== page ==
YP Letters: Fracking cash a case of too good to be true

From: Steven M. White, Great Edstone, York.

Fracking protesters at Kirby Misperton.
Fracking protesters at Kirby Misperton.

SOME say that great wealth and prosperity will inevitably follow the fracking pied piper (Lorraine Allanson, The Yorkshire Post, March 23). But we all know how that fairy tale ended.

Heavily-fracked Pennsylvania provides a cautionary tale of how claims by fossil fuel companies and their supporters have turned to ash: $1bn in debt prior to the fracking boom, after over a decade of fracking and 10,000 wells drilled… it is now $2.5bn in debt.

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The resurgent steel city of Pittsburgh banned fracking so as not to derail its economic recovery, which was based on healthcare, academia and high-tech companies.

Do we really want to tie Yorkshire’s economy to an unproven, dirty, boom-and-bust industry where success is determined according to prices set by the geopolitical machinations of countries like Saudi Arabia, Iran, Russia and the USA?

Will rural Yorkshire really soon be awash with cash donated by big-hearted corporations? Like most scams, if it sounds 
too good to be true, then it probably is.

From: Christopher Pickles, Gilling East, York.

LORRAINE Allanson (The Yorkshire Post, March 23) is mistaken. The opponents of shale has have never prevented the discussion of any benefits there might be in its development. The industry itself has been very unconvincing in its presentation of any such benefits.

She is now trying to present shale gas development as a way forward, but the industrialisation of the countryside, to the ruination of agriculture, tourism and, potentially, public health is not a way forward. Indeed, it is a step back.

Ms Allanson is extremely optimistic about the future financial success of the gas companies.

Any financial benefit to residents is dependent on the making of profits, which could only be distributed after the paying-off of debts. It is public knowledge that in the case of one particular company these amount to tens of millions of pounds.

In the United States, the greatest number of lawsuits that have been filed against gas companies have been over the failure to make good their promises of payouts. The public should not hold their breath.

As for jobs, because of the specialised nature of work in the gas field, the exploitation of shale is not likely to result in an increase of jobs for local people – rather the reverse, with the almost certain decline in agriculture and tourism.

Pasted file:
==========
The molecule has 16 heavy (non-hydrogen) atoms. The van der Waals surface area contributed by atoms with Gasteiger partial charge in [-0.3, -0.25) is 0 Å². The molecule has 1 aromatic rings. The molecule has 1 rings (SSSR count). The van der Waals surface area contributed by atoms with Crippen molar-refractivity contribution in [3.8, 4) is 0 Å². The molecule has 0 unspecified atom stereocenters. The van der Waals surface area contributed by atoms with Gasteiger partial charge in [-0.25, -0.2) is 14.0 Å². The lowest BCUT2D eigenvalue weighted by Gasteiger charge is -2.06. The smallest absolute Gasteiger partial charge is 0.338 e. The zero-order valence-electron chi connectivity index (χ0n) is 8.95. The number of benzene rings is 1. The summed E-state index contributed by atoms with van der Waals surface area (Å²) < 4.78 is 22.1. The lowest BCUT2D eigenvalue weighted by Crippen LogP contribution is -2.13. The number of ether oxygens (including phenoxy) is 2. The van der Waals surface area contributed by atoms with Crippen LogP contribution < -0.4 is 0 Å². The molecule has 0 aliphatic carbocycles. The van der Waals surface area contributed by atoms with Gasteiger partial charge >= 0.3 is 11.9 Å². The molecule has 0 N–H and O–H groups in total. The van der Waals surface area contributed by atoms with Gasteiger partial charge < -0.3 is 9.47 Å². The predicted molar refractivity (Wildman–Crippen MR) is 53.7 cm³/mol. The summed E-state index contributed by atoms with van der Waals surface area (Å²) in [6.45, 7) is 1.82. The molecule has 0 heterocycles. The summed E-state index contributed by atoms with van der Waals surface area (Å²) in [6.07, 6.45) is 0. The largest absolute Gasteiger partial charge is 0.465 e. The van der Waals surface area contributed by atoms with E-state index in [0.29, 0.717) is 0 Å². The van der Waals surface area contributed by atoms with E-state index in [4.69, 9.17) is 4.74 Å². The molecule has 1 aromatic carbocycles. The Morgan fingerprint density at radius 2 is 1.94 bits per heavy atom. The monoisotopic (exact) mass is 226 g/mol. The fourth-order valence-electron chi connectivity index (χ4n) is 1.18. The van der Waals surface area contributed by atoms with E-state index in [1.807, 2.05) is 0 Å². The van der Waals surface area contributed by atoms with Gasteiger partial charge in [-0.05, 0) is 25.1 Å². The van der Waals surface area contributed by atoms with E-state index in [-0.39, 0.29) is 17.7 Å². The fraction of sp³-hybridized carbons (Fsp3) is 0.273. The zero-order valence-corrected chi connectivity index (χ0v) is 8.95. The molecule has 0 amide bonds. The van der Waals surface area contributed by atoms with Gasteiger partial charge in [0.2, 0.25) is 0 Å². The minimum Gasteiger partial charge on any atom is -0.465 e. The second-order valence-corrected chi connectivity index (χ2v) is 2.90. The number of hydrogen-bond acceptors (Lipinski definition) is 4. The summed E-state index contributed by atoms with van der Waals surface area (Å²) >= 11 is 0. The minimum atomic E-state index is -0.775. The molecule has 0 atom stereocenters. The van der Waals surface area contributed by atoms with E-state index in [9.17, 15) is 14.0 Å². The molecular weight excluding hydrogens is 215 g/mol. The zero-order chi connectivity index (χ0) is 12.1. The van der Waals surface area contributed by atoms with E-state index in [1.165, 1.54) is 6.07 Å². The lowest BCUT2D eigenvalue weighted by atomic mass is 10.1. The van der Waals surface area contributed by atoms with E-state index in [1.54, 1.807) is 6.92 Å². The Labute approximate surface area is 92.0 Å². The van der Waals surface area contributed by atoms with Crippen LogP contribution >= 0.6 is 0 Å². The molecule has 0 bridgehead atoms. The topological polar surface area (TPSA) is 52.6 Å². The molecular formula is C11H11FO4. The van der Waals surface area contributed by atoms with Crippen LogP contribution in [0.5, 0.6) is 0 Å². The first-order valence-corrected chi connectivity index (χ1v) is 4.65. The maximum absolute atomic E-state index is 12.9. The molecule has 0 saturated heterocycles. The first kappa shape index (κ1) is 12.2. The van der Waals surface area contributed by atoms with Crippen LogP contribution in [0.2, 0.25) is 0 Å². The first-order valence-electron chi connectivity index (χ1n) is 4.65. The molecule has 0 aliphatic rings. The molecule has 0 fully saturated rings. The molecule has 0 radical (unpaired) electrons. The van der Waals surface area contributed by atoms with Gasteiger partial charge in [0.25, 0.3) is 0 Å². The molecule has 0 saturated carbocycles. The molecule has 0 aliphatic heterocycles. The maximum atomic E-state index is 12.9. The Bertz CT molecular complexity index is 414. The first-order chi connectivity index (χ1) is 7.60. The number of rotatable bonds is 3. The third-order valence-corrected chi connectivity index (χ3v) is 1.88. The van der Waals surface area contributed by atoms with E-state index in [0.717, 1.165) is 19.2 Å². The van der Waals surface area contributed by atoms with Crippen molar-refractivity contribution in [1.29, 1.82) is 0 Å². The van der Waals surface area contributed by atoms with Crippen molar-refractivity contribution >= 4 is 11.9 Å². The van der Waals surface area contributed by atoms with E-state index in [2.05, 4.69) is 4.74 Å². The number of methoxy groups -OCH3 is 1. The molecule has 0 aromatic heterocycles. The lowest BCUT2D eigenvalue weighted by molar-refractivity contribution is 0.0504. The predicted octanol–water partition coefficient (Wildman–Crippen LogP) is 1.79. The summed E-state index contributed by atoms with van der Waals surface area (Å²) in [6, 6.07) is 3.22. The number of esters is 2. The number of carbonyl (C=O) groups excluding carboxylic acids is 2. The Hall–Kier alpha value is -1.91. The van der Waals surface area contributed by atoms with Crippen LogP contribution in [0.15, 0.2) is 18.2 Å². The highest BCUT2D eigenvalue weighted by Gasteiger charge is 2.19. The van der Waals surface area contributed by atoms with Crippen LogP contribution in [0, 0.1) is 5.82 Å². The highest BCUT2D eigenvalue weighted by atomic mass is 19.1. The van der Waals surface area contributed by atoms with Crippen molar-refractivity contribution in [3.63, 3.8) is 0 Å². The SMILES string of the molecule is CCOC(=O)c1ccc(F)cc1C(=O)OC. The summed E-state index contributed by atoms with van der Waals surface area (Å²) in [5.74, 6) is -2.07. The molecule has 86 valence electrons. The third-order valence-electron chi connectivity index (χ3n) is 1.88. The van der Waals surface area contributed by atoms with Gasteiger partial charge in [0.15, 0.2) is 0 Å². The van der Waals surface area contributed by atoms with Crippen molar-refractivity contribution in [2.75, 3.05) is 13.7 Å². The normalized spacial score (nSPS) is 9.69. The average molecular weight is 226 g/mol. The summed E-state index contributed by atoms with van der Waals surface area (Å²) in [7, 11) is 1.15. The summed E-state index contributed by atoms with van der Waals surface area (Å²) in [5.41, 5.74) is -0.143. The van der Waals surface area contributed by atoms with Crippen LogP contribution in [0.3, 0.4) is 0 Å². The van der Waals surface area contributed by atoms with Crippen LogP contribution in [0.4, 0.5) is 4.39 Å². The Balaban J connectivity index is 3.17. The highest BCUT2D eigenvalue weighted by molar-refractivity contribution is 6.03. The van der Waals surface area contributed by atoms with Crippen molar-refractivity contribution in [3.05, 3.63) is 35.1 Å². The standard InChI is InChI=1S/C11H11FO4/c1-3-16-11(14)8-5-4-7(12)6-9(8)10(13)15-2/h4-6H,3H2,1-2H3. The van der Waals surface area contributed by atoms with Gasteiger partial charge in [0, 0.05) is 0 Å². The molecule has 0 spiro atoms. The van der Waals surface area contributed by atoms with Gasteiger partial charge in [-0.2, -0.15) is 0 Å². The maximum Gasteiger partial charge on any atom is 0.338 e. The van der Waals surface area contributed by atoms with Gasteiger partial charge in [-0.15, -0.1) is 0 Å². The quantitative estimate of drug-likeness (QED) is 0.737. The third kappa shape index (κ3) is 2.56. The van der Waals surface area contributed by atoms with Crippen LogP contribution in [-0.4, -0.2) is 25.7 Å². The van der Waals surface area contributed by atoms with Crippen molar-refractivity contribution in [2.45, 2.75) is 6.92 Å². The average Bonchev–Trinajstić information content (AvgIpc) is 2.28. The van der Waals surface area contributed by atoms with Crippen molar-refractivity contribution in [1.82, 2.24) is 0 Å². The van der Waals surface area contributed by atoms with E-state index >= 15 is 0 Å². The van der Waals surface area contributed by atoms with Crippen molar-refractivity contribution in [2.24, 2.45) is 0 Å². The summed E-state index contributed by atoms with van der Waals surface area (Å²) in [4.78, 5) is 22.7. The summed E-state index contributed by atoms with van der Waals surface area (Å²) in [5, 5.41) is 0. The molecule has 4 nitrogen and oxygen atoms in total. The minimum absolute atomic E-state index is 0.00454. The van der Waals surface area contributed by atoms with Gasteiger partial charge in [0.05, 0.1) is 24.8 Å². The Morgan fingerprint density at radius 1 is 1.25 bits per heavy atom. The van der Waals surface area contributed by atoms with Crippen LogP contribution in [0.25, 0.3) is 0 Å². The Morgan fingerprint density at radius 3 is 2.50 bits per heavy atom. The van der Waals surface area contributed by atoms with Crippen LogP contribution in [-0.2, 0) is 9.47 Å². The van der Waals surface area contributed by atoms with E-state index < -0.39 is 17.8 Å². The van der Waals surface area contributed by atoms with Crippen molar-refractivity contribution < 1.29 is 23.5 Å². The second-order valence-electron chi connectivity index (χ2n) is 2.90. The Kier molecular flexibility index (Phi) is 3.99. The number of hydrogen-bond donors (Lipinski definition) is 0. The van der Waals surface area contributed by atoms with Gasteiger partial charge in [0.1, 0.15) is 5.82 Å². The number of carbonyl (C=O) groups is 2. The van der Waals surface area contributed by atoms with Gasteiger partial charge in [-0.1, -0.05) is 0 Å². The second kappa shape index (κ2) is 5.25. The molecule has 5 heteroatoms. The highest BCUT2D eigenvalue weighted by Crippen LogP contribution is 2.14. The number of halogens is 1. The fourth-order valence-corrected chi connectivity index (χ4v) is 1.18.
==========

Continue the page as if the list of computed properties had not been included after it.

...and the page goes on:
Whether Ms Allanson likes it or not, renewables are the future. Those who oppose fracking are not Luddites.

Hanging on the telephone

From: David Craggs, Shafton Gate, Goldthorpe.

SO, BT has been fined a massive £42m for failing to deliver high speed cable installations to companies such as Vodafone.

Note that none of this will be paid out to the hard-pressed landline customers who are still waiting patiently for their lines to be upgraded for high speed broadband.

The deadline year, agreed between the Government and BT, was originally 2017, then moved out to 2020... and I’ll believe that when I see it.

I suspect that BT has known for some time that the fine and compensation were coming, and recently increased their monthly landline rental fee to pay for both.

When Thames Water was recently fined for polluting the Thames, they were told that the shareholders would pay the fine, not the customers.

Note that BT has not been told this, so the landline customers have already paid for it, or will do so.

Sadly, Ofcom’s action against BT has over the years been pathetic, and that is the sole reason why so many of us are still patiently waiting for our landlines to be upgraded to receive high speed broadband.

Falings of fluoridation

From: A Wills, Dulverton Road, Ruislip, Middlesex.

I READ your article “Another step taken to put fluoride in water – opposition says it shows process is a sham” (The Yorkshire Post, March 26).

Many people are concerned about this, as the biggest fall in tooth decay is in non-fluoridated Scandinavia.

Medication should be prescribed individually according to a person’s weight and general health – not given 
to whole communities with 
no control over the level of dosage received.

Fluoridation is old technology, as less than one per cent of tap water is drunk by children. Most water is used by industry and for washing and toilet flushing – so most of the added fluoride chemical is public money down the drain.

Church must take a stand

From: Norman Wilkinson, Chapel Close, Flamborough.

FOLLOWING the debate 
about the new Bishop of Sheffield, the Church does 
not need reform – it needs to go back to its roots.

Today we see, in the world, a small minority pushing their views very strongly and forcing them onto society.

Very shortly, we will see 
local councils allowing people to use the public convenience which is according to their chosen gender.

If this wasn’t happening in America, I would think it was some kind of joke – but you tell me – who is going to make a stand against it?

I doubt if we have anyone strong enough in the Church to stand against it because, as 
The Yorkshire Post said in one 
of its recent Editorials, we 
have to reflect the needs of modern society.